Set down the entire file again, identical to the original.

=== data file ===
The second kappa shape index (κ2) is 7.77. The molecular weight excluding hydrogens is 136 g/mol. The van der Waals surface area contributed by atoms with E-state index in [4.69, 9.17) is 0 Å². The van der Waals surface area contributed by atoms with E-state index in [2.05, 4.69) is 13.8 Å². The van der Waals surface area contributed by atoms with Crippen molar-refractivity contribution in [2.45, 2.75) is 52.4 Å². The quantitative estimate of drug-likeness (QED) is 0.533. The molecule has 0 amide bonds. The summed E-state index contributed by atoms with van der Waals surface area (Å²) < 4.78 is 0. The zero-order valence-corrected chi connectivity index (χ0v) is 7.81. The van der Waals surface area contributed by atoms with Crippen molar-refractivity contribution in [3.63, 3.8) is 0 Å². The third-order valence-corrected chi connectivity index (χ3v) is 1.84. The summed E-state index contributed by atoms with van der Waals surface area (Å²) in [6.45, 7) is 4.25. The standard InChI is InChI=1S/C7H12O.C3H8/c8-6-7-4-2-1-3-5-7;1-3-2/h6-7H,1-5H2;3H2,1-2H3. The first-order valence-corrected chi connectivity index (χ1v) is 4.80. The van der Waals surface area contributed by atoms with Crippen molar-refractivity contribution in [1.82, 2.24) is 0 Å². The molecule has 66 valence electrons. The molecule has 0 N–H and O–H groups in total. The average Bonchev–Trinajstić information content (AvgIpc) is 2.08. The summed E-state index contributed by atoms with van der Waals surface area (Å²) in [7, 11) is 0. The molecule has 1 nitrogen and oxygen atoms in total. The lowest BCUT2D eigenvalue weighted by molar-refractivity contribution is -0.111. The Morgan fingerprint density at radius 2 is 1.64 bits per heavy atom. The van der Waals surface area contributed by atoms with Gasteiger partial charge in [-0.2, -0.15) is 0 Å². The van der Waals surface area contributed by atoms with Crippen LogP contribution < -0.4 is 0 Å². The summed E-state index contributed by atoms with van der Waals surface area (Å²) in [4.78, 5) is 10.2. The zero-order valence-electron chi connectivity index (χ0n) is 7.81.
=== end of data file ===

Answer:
The second kappa shape index (κ2) is 7.77. The molecular weight excluding hydrogens is 136 g/mol. The van der Waals surface area contributed by atoms with E-state index in [4.69, 9.17) is 0 Å². The van der Waals surface area contributed by atoms with E-state index in [2.05, 4.69) is 13.8 Å². The van der Waals surface area contributed by atoms with Crippen molar-refractivity contribution in [2.45, 2.75) is 52.4 Å². The quantitative estimate of drug-likeness (QED) is 0.533. The molecule has 0 amide bonds. The summed E-state index contributed by atoms with van der Waals surface area (Å²) < 4.78 is 0. The zero-order valence-corrected chi connectivity index (χ0v) is 7.81. The van der Waals surface area contributed by atoms with Crippen molar-refractivity contribution in [3.63, 3.8) is 0 Å². The third-order valence-corrected chi connectivity index (χ3v) is 1.84. The summed E-state index contributed by atoms with van der Waals surface area (Å²) in [6.45, 7) is 4.25. The standard InChI is InChI=1S/C7H12O.C3H8/c8-6-7-4-2-1-3-5-7;1-3-2/h6-7H,1-5H2;3H2,1-2H3. The first-order valence-corrected chi connectivity index (χ1v) is 4.80. The van der Waals surface area contributed by atoms with Crippen molar-refractivity contribution in [1.82, 2.24) is 0 Å². The molecule has 66 valence electrons. The molecule has 0 N–H and O–H groups in total. The average Bonchev–Trinajstić information content (AvgIpc) is 2.08. The summed E-state index contributed by atoms with van der Waals surface area (Å²) in [7, 11) is 0. The molecule has 1 nitrogen and oxygen atoms in total. The lowest BCUT2D eigenvalue weighted by molar-refractivity contribution is -0.111. The Morgan fingerprint density at radius 2 is 1.64 bits per heavy atom. The van der Waals surface area contributed by atoms with Gasteiger partial charge in [-0.2, -0.15) is 0 Å². The van der Waals surface area contributed by atoms with Crippen LogP contribution < -0.4 is 0 Å². The summed E-state index contributed by atoms with van der Waals surface area (Å²) in [4.78, 5) is 10.2. The zero-order valence-electron chi connectivity index (χ0n) is 7.81.